Goals—and how the impulsive selection of a desktop picture breeds hope

My last day in the office was March 17. We were practicing social distancing— not allowed to pass each other in the hall, speaking from inside our offices, wiping down doorknobs and the copy machine.

It was George’s mother’s birthday and he couldn’t go see her in the nursing home. That made him sad.

Tomorrow will be my 13th day of working from home. The fourth day of my second year with the agency. My first full day working on my new laptop. I had to reset windows and I managed to send myself this old picture from my phone for my desktop photo:


I took it on the road between Djibouti City and Lac Abbé four years ago. Other than my daughter, I’ve shown one person this photo and they didn’t even ask what it was.

“Some random African photo,” he said when I asked if he noticed it, “I know your fascination with Africa.”

So I explained. “Ah,” he said, “that makes sense.”

This is the original photo that I took in January 2016.

On the Road

There is beauty in that photo, and oppressive dry heat, and the implication of hardship. Where are they going? Is it far? Yet, such color and contrast. Simplicity.

The man in the front is wearing a traditional man’s skirt. They say it helps you stay cool in the heat. The women have such light but colorful layers, lovely hijab blowing in what appears to be a slight breeze.

This photo takes me away when I look at it, and for me, it offers perspective and optimism.

I do have a critical theorist’s fascination with Africa, but my passion is actually post-colonial Francophone Africa and how their colonial experience and subsequent (ahem) immigration issues and Muslim relations provide lessons for American imperialism in a post-9/11 world.

Though recent political upheaval in South Africa may provide an interesting cross-examination of the British colonial experience… and what that means for the next generation of African citizens across the continent.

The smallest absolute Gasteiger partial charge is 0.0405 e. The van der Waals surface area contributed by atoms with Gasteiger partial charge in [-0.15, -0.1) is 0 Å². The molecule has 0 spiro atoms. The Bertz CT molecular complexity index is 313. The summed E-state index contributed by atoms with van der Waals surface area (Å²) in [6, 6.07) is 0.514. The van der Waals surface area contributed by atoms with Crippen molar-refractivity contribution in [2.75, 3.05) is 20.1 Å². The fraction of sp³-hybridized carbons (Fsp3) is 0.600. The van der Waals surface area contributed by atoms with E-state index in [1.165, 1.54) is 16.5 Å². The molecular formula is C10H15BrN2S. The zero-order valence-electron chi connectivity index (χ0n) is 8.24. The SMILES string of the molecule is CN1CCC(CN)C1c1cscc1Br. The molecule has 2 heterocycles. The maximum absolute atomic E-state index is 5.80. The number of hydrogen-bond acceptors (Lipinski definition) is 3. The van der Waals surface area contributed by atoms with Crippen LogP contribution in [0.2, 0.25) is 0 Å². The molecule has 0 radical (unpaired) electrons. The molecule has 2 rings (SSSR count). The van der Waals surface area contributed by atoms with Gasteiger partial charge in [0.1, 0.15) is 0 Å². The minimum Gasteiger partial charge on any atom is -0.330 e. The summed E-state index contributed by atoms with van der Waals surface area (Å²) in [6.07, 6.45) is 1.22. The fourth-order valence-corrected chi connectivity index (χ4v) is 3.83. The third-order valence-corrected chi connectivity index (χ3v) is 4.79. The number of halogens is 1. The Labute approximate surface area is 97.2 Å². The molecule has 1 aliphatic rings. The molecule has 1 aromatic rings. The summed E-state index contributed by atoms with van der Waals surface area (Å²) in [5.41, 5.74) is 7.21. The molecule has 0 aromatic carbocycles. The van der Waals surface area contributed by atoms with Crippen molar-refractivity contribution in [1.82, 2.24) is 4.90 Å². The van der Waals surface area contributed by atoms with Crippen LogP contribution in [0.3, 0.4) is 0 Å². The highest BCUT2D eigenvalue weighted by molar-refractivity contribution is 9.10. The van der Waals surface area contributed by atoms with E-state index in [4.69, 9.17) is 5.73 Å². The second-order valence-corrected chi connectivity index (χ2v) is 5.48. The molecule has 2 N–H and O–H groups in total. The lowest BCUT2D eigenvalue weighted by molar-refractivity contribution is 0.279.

But I digress… not uncommon.

I have some goals I want to set this week.

  • Have several meals with my daughter at our patio cafe.
  • Take 3 walks.
  • Do 5 push ups tomorrow, 10 on Tuesday, and as many as I can each day as long as it is at least the same as the day before.
  • Care for my nails.
  • Take a bath.
  • Cut the grass.
  • Do a blog series on Tarot cards
Happy Sunday

When your writing career carries on without you…


So today I got an unexpected email from the folks at SAGE Academic Publishing. About four years ago, I wanted to write some short encyclopedia entries for them and they said no because I didn’t have a Ph.D. It was one of the things that made me consider graduate school.

They advised me that if I could find someone to co-author who had the necessary credentials, I could write for them.

I enlisted my college era friend Annette Varcoe, a brilliant scholar in American history and Women’s studies who had a freshly-minted Ph.D. after her name. She allowed me the pleasure of helping her edit her final dissertation.